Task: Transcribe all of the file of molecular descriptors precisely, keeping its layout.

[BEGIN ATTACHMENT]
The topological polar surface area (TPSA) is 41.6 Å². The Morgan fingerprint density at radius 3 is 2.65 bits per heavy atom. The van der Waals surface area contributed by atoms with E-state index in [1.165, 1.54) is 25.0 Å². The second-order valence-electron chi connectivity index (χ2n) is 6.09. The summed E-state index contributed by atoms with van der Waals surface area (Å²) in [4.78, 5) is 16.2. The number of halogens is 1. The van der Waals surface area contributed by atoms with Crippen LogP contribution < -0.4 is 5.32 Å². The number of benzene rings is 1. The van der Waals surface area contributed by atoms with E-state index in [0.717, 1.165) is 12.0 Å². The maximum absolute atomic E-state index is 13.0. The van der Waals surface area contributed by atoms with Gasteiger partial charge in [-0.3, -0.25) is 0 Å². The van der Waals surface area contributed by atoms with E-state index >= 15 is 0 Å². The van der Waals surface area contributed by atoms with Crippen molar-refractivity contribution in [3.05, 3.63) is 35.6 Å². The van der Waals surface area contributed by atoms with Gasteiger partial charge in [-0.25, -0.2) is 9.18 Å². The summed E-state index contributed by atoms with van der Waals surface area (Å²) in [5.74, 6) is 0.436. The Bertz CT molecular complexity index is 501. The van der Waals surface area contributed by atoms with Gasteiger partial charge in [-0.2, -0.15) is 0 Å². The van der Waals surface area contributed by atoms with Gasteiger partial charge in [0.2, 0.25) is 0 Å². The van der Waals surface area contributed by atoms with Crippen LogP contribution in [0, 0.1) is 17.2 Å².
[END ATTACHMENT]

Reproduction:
The topological polar surface area (TPSA) is 41.6 Å². The Morgan fingerprint density at radius 3 is 2.65 bits per heavy atom. The van der Waals surface area contributed by atoms with E-state index in [1.165, 1.54) is 25.0 Å². The second-order valence-electron chi connectivity index (χ2n) is 6.09. The summed E-state index contributed by atoms with van der Waals surface area (Å²) in [4.78, 5) is 16.2. The number of halogens is 1. The van der Waals surface area contributed by atoms with Crippen LogP contribution < -0.4 is 5.32 Å². The number of benzene rings is 1. The van der Waals surface area contributed by atoms with E-state index in [0.717, 1.165) is 12.0 Å². The maximum absolute atomic E-state index is 13.0. The van der Waals surface area contributed by atoms with Gasteiger partial charge in [-0.3, -0.25) is 0 Å². The van der Waals surface area contributed by atoms with E-state index >= 15 is 0 Å². The van der Waals surface area contributed by atoms with Crippen molar-refractivity contribution in [3.05, 3.63) is 35.6 Å². The van der Waals surface area contributed by atoms with Gasteiger partial charge in [-0.25, -0.2) is 9.18 Å². The summed E-state index contributed by atoms with van der Waals surface area (Å²) in [5.74, 6) is 0.436. The Bertz CT molecular complexity index is 501. The van der Waals surface area contributed by atoms with Gasteiger partial charge in [-0.2, -0.15) is 0 Å². The van der Waals surface area contributed by atoms with Gasteiger partial charge in [0.2, 0.25) is 0 Å². The van der Waals surface area contributed by atoms with Crippen LogP contribution in [0, 0.1) is 17.2 Å².